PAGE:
What is mindfulness?
In recent years, the West has begun taking advantage of the power of mindfulness and meditation, and as a result its popularity has been growing fast.
Basically, mindfulness is a type of meditation whose roots can be traced back to both Hinduism and Buddhism and is thought to have been practiced for thousands of years.
Like most meditation, it focuses on an awareness of the body and the mind. However, while some forms of meditation aim to completely empty the mind of all thoughts, mindfulness focuses on allowing thoughts to come and go freely without “judging” any of them.
This way, you’re allowed to acknowledge thoughts and feelings that may not have been previously obvious, such as a fear or anxiety about something you didn’t realize was bothering you. You’re also better able to identify aches and pains in the body, such as a sore neck stemming from poor posture.
What are the benefits of mindfulness?
As with any form of meditation, the main aim is to calm and relax the mind. By allowing thoughts to come and go as they appear, your mind can offload the things it’s been focusing on or blocking out all day. It can also train you to cope better with the constant bombardment of thoughts that fly around our mind throughout the day.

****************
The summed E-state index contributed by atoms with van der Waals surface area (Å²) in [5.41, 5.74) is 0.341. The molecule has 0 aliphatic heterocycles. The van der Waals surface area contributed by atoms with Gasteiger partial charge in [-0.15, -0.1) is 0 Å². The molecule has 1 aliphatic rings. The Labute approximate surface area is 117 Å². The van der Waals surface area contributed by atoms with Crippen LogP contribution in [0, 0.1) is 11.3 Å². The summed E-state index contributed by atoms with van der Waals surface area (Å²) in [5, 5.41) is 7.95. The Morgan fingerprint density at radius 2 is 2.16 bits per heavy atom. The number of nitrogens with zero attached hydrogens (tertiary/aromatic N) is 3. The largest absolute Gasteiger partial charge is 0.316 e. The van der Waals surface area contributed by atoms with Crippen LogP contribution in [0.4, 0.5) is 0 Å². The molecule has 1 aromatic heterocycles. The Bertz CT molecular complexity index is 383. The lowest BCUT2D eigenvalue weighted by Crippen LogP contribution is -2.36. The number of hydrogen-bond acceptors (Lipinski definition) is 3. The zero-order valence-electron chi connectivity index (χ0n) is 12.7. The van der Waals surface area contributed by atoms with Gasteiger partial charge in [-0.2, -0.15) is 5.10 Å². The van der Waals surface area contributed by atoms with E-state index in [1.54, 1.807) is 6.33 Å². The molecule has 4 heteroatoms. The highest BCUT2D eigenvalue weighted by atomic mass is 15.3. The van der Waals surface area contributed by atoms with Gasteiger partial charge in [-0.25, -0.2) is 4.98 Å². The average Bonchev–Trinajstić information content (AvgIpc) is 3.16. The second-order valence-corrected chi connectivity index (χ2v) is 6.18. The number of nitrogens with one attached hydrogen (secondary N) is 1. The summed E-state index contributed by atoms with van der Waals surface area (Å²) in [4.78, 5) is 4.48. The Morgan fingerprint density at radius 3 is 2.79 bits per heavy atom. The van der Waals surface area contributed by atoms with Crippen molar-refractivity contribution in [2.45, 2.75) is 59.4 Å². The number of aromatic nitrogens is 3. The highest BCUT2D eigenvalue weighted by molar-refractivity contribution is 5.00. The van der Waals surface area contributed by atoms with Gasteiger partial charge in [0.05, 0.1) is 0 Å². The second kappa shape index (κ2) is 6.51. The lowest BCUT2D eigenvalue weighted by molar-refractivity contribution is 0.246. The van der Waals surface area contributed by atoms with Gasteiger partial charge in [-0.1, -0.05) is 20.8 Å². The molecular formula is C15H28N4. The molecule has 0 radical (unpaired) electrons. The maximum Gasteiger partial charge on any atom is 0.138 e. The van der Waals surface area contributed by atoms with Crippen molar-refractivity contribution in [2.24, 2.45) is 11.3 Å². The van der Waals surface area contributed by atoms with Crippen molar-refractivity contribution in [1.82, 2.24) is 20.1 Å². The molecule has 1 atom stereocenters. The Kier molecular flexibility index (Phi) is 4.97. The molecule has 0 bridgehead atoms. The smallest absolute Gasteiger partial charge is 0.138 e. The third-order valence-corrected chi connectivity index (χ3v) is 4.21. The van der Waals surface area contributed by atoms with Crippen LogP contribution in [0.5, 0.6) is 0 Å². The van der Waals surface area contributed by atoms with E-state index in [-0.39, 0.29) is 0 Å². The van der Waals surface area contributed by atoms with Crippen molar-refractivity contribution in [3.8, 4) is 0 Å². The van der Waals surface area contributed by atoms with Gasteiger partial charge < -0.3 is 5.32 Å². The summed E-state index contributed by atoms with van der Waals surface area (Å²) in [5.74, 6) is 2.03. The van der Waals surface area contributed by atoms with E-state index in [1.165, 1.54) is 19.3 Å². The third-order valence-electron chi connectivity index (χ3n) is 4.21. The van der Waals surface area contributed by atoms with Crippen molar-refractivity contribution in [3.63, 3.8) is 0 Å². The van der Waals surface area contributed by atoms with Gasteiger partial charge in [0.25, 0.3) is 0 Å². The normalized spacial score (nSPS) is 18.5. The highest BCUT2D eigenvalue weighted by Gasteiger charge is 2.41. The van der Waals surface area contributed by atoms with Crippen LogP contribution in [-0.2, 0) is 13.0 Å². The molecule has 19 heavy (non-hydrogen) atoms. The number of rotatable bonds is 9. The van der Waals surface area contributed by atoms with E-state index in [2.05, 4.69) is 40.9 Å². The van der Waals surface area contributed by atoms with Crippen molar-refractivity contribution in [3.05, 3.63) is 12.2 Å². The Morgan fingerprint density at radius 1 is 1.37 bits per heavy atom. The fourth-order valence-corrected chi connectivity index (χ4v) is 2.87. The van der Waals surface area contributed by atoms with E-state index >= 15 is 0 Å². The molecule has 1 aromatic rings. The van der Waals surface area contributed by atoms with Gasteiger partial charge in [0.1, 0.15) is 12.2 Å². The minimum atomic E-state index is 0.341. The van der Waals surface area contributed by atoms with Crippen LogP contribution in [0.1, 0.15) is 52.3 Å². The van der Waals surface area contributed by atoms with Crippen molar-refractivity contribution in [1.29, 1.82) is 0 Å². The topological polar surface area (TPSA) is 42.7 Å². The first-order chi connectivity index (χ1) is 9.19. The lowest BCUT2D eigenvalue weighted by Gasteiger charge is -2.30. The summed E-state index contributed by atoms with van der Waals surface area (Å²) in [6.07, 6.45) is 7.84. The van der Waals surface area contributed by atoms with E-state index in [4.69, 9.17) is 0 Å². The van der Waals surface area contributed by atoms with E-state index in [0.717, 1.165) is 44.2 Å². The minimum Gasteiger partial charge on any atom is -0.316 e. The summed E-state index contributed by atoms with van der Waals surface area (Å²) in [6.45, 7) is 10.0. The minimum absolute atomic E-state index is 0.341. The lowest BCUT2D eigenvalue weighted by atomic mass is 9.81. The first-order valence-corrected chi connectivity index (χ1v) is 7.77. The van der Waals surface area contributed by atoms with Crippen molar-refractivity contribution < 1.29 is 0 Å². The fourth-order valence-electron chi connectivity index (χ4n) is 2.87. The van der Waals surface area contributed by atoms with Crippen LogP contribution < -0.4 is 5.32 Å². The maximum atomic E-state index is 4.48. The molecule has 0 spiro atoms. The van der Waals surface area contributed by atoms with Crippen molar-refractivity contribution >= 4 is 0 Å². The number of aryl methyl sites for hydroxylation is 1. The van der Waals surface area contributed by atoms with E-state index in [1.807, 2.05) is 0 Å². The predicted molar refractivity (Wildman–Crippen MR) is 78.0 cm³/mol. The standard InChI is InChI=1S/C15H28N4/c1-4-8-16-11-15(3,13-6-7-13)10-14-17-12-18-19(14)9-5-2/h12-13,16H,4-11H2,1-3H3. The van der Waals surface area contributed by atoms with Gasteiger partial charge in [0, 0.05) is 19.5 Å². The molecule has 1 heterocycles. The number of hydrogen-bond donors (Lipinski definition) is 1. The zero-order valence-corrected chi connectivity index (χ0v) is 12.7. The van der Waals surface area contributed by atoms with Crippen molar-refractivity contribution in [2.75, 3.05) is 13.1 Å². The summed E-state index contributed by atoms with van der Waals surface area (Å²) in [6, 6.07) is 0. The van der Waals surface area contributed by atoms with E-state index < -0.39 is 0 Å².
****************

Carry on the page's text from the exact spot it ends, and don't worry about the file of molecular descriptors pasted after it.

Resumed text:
Life is full of stressful situations: commuting in busy traffic, looking after demanding children, meeting deadlines or trying to make ends meet financially. Even when you aren’t thinking about them, your mind can be subconsciously mulling them over, causing low-level stress that you might not notice other than that slight uneasy feeling in the back of your mind.
Mindfulness helps you identify what’s causing this uneasy feeling so that you can deal with it and then get on with your day stress free!
Reducing and managing stress is so important because stress has a huge impact on the body and is even thought to contribute to serious problems like cardiovascular disease.
Essentially, when the mind is stressed, it sends the body into a primal “fight or flight” response mode. This heightens muscle function, heart rate and cooling mechanisms—that’s why we sweat when we get stressed—while also shutting down long-term survival systems, like the immune, digestive and reproductive systems. As a one off, this doesn’t have long-term effects, but continual stimulation of the stress response can start to impact your overall health, contributing to heart disease, mental health issues and even the development of an enlarged prostate.
Improves focus and cognitive function
A reduction in stress often has the knock-on effect of improving focus and concentration levels.
A mind clear of clutter and stressful thoughts is much more able to focus on the really important tasks. Big meeting coming up at work? Preparing for an interview? Trying to get a project finished? Practicing mindfulness when you feel your mind getting a bit jumbled up and stressed out is a great way to clear the mind and find some focus.
In the long term, mindfulness can give you an increased ability to focus on one thought at a time, making it more difficult for the mind to become cluttered and distracted.
Not only that, but meditation is also thought to increase blood flow to the brain, not just while you meditate but over the long term too. A 2010 study found that “CBF [cerebral blood flow] in long-term meditators was significantly higher compared to non-meditators in the prefrontal cortex, parietal cortex, thalamus, putamen, caudate, and midbrain.”
All this extra blood flow should help you feel more switched on, focused and clear.